An obvious pick again, isn’t he? Sarfraz Ahmed marshalled his troops very well, especially after the solid thrashing at the hands of India in their tournament opener. Since then, Pakistan looked a completely different outfit, playing with unmatched passion and aggression. He chipped in with the bat too, scoring match-winning 61 not out in the virtual quarter-final against Sri Lanka. Leading his side from the front, and to the title win, Sarfraz earns the right to lead the tournament XI.

7) Hardik Pandya: Matches 5 | Runs 105 | HS 76 | AVG. 52.50 | SR 194.44 | 100s 0 | 50s 1 | 6s 10 — Wickets 4 | BB 2/43 | AVG. 58.25 | ECON 5.97 | SR 58.50

Every team wants to have a cricketer with the X-factor, one who may not perform consistently, but on his day will win you the game single-handedly. Pandya is one such player for India. In the first match, he hit Imad Wasim for three consecutive sixes in the final over of the innings. In the final, Pandya cracked 43-ball 76 in a losing cause, waging a lone battle. He hit 6 monstrous sixes during his knock and finished the tournament with most sixes — 10. Add his 4 wickets, and he becomes a must-have player for any XI.

8) Adil Rashid: Matches 3 | Wickets 7 | BB 4/41 | AVG. 20.28 | ECON 4.73 | SR 25.70

In a tournament where spinners struggled on the whole, Adil Rashid emerged as the best in the business. In the three games that he played, Rashid picked up 7 wickets, with 4 for 41 against Australia being his best effort. It was his spell that pegged back Australia after they were cruising, and restricted them to a modest 277.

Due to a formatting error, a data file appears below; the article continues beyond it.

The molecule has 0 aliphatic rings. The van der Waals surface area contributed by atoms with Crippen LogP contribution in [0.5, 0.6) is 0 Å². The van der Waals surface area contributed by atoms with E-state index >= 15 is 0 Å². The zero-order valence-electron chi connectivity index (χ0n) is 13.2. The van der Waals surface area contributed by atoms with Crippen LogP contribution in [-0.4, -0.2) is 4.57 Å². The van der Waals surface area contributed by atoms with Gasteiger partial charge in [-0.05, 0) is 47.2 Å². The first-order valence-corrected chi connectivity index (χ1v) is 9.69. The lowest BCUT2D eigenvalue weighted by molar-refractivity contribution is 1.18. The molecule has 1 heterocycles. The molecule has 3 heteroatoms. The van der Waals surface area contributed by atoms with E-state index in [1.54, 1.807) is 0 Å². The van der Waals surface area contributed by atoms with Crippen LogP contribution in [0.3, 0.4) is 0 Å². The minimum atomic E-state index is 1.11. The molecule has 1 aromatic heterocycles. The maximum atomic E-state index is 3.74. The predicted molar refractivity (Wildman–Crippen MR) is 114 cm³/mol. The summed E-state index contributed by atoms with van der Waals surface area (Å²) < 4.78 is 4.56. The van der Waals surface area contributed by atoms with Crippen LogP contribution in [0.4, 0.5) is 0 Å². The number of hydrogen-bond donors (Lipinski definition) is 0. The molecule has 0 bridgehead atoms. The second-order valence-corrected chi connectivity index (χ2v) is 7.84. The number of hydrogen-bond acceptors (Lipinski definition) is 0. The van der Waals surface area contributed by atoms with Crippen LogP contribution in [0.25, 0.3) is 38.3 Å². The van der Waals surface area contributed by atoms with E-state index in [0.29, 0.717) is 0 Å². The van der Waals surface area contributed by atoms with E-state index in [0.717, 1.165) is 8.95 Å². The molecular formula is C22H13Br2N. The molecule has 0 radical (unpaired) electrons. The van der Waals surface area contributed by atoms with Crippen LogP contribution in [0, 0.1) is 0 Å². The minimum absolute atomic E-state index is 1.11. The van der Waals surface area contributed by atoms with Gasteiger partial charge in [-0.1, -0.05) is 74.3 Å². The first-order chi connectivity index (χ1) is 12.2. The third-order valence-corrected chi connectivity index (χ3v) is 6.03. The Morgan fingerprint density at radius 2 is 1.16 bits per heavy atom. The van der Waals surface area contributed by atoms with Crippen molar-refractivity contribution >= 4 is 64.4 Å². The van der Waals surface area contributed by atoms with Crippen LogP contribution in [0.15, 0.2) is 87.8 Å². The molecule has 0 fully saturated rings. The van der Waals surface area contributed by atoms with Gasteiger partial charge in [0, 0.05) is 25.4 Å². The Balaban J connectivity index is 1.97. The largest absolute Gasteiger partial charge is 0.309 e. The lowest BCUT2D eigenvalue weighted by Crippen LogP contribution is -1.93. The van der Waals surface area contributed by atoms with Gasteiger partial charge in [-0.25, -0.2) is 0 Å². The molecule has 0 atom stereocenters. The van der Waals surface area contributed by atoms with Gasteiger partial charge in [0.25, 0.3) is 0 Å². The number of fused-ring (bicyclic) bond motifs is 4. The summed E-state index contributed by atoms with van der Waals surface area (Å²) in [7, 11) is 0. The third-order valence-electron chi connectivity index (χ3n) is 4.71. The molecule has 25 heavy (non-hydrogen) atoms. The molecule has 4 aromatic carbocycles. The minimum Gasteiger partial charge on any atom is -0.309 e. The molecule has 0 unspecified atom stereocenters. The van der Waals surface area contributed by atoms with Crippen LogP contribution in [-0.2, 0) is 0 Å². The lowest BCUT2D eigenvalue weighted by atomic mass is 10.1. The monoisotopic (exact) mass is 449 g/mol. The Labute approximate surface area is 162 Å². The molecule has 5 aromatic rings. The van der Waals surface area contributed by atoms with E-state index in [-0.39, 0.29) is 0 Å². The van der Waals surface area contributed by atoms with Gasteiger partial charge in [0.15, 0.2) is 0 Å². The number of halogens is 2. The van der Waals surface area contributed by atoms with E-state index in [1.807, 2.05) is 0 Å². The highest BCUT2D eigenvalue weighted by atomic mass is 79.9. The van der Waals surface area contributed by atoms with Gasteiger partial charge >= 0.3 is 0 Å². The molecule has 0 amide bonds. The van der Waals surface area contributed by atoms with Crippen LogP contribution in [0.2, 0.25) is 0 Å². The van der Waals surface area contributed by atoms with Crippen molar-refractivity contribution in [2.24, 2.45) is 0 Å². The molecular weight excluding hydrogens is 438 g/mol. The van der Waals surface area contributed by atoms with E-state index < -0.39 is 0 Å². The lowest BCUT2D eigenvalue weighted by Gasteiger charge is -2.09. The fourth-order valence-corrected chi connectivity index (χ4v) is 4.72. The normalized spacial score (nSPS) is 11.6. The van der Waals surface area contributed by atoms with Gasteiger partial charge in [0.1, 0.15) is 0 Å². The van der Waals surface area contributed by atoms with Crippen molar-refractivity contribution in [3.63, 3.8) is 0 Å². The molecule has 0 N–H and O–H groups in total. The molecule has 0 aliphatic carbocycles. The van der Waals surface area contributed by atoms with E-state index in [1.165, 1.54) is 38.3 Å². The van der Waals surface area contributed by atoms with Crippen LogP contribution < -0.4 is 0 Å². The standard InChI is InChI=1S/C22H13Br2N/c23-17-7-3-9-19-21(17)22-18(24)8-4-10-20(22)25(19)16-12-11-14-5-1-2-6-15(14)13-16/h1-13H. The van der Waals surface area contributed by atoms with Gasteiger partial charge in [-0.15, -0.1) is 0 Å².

9) Bhuvneshwar Kumar: Matches 5 | Wickets 7 | BB 2/23 | AVG. 28.14 | ECON 4.63 | SR 36.40

Josh Hazlewood and Liam Plunkett got more wickets than Bhuvneshwar Kumar in the tournament. Mark Wood had a better economy rate than him. But where others lacked was consistency. Plunkett got all his 8 wickets in just two games and went wicket-less in the other two. Hazlewood got a 6-for when New Zealand batsmen were going all out in the death overs. Bhuvneshwar, on the other hand, chipped in with wickets in all the games. He was equally effective with the new ball as well as at death overs. Moreover, he was miserly too. In the final, where four of his other five colleagues leaked runs at over 7 RPO, Bhuvneshwar conceded just 44 from his quota of 10 overs.

PS. Mohammed Aamer misses out for the same reason, consistency. He went wicket-less against India and South Africa in the group stage.

10) Hasan Ali: Matches 5 | Wickets 13 | BB 3/19 | AVG. 14.69 | ECON 4.29 | SR 20.50

The face of Pakistan’s success in the tournament, Hasan Ali surprised all and sundry to emerge as the best bowler of the tournament. 13 wickets at an average under 15 and economy of 4.29 fetched him the Golden Ball award. What impressed the most, however, was his unrelenting energy, which was infectious. After going for 70 runs from his 10 overs for a solitary wicket in the first game against India, Hasan came back strong to pick up 3-fors in next four games. His post-wicket celebration, which resembles pumping of the blasting machine, subsequently leading to a bomb explosion, also won many a heart.

11) Junaid Khan: Matches 4 | Wickets 8 | BB 3/40 | AVG. 19.37 | ECON 4.58 | SR 25.30

Junaid Khan was another reason behind’s Pakistan’s success. He got the opportunity only when Wahab Riaz limped out of the tournament in the first game. He was consistent throughout the campaign, picking up 2 for 53 against South Africa, 3 for 40 against Sri Lanka, 2 for 42 against England in the semi-final and 1 for 20 in the final. Many wondered as to why he did not feature in the starting XI from the beginning. But it was better late than never for Pakistan.

12th man – Mark Wood: Matches 4 | Wickets 5 | BB 4/33 | AVG. 32.00 | ECON 4.32 | SR 44.40